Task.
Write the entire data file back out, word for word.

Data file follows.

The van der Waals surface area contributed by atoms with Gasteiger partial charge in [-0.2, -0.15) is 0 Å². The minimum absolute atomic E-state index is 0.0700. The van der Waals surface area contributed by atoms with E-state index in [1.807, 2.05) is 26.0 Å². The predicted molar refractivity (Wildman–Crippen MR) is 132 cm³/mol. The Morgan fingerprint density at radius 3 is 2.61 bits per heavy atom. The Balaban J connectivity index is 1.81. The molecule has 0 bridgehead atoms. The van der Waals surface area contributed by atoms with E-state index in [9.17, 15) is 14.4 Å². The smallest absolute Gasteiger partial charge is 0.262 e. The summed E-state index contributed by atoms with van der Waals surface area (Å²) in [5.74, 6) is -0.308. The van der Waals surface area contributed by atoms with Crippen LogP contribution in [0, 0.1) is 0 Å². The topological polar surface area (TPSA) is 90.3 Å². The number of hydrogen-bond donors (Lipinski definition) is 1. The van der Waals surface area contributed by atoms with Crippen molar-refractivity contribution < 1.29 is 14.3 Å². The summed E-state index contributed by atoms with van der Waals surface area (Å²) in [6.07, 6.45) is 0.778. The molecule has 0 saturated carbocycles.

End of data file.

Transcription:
The van der Waals surface area contributed by atoms with Gasteiger partial charge in [-0.2, -0.15) is 0 Å². The minimum absolute atomic E-state index is 0.0700. The van der Waals surface area contributed by atoms with E-state index in [1.807, 2.05) is 26.0 Å². The predicted molar refractivity (Wildman–Crippen MR) is 132 cm³/mol. The Morgan fingerprint density at radius 3 is 2.61 bits per heavy atom. The Balaban J connectivity index is 1.81. The molecule has 0 bridgehead atoms. The van der Waals surface area contributed by atoms with E-state index in [9.17, 15) is 14.4 Å². The smallest absolute Gasteiger partial charge is 0.262 e. The summed E-state index contributed by atoms with van der Waals surface area (Å²) in [5.74, 6) is -0.308. The van der Waals surface area contributed by atoms with Crippen LogP contribution in [0, 0.1) is 0 Å². The topological polar surface area (TPSA) is 90.3 Å². The number of hydrogen-bond donors (Lipinski definition) is 1. The van der Waals surface area contributed by atoms with Crippen molar-refractivity contribution < 1.29 is 14.3 Å². The summed E-state index contributed by atoms with van der Waals surface area (Å²) in [6.07, 6.45) is 0.778. The molecule has 0 saturated carbocycles.